7. The aforesaid two sections form part of the special provisions applicable to firms, incorporated in Chap. XVI of the Act. Sub-section (1) of s. 187 provides that in the case of a firm where it is found at the time of making assessment either under s. 143 or under s. 144 of the Act, that a change has occurred in the constitution of the firm, the assessment shall be made on the firm as constituted at the time of making the assessment. There is a proviso to sub-s. (1). It has two clauses. The effect of the first clause is that though the assessment is required to be made on the reconstituted firm, as existing at the time of making the assessment, for purposes of inclusion of total incomes of the partners for the previous year, it should be apportioned between all the partners, who in such previous year were entitled to receive the same. According to the second clause, when taxes assessed upon any partner could not be recovered from him, it should be recovered from the firm as constituted at the time of making assessment. Sub-section (2) sets out the circumstances which should be regarded as having brought about a change in the constitution of the firm. Clause (a) of sub-s. (2) provides that if one or more of the partners cease to be partners or one or more new partners are admitted, in such circumstances, when one or more partners of the firm before the change continue as partner or partners after the change or where the partners continue after the change with their respective shares or in the shares of some of them, it shall be construed as having brought about a change in the constitution of the firm. Section 188 of the Act provides that in cases where a firm carrying on a business or profession is succeeded by another firm and the case is not one covered by s. 187 of the Act, separate assessment shall be made on the predecessor firm and the successor firm in accordance with the provisions of s. 170 of the Act.

8. In the present case, as can be seen from the facts of the case, only one of the three partners of the firm went out on June 12, 1970. On the same date two other partners got into the partnership. The resultant position was two other partners of the firm before the change continued to be partners of the firm along with two other new partners. Therefore, this is a case of change in the constitution of the firm and it squarely falls under the provisions of s. 187(2) of the Act.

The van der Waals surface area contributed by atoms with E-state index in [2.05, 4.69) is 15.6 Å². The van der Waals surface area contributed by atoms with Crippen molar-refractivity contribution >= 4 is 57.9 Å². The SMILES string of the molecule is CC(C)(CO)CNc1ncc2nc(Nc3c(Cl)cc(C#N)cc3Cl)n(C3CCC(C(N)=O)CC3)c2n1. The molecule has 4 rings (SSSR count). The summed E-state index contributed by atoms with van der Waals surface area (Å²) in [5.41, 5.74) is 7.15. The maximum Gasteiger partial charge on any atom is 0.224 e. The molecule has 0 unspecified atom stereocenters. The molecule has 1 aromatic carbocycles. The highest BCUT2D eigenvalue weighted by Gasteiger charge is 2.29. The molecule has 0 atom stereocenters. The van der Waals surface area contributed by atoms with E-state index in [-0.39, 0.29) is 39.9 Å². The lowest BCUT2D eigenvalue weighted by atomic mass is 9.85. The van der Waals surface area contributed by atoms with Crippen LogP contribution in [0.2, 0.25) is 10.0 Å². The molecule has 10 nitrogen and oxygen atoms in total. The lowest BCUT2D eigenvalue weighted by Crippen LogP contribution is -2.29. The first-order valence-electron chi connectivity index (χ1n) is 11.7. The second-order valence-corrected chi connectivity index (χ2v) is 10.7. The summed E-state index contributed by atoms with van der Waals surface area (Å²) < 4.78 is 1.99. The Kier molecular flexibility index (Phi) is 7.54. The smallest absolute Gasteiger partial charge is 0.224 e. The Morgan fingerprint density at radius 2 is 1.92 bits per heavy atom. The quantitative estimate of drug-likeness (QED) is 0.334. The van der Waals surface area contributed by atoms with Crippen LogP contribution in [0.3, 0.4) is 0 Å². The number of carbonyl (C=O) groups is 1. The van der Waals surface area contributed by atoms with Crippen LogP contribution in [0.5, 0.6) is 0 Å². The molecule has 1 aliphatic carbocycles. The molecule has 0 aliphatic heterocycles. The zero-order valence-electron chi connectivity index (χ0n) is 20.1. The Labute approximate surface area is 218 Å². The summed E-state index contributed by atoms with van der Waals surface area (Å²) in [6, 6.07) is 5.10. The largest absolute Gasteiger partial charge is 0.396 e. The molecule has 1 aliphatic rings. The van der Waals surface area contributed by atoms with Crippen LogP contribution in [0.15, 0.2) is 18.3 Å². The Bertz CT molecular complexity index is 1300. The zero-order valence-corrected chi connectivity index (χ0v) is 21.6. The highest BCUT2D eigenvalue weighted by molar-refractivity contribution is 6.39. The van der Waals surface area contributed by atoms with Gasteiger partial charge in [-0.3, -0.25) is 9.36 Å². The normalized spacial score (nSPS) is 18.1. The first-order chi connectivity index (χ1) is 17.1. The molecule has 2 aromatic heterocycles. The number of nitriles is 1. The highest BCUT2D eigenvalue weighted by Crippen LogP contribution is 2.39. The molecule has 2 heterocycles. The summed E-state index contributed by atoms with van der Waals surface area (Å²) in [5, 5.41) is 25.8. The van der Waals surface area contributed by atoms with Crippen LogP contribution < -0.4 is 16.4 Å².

9. In the present case, as can be seen from the facts of the case, only one of the three partners of the firm went out on June 12, 1970. On the same date two other partners got into the partnership. The resultant position was two partners of the firm before the change continued to be partners of the firm along with two other new partners. Therefore, this is a case of change in the constitution of the firm and it squarely falls under the provisions of s. 187(2) of the Act.

10. Learned counsel for the assessee, however, contended that it is only in cases where one or more partners cease to be partners or one or more partners are admitted, the case comes under the description of 'change in constitution' given in sub-s. (2) of s. 187, but in a case where both the events, namely, one or more of the partners going out and one or more partners getting into the firm takes place, the case would not be covered by the description of 'change in the constitution of the firm' given in sub-s. (2) of s. 187 of the Act. In that view he submitted that in the present case, since one partner went out and two partners got into the firm on June 12, 1970, the case is not governed by sub-s. (2) of s. 187 and consequently sub-s. (1) of s. 187 has no application.

11. In our view the first contention is devoid of any merit. According to sub- s. (2) of s. 187 of the Act, the change in constitution takes place either by one or more partners going out of the firm or by one or more partners entering into the partnership. Both the events have occurred in this case. It is not correct to suggest that only one of the events should happen, and not both, for bringing the case under sub-s. (2) of s. 187 of the Act. If either of the events is sufficient to bring about a change in the constitution of the firm for the purposes of s. 187, the effect of happening of both the events cannot be different. Hence, we reject the first contention.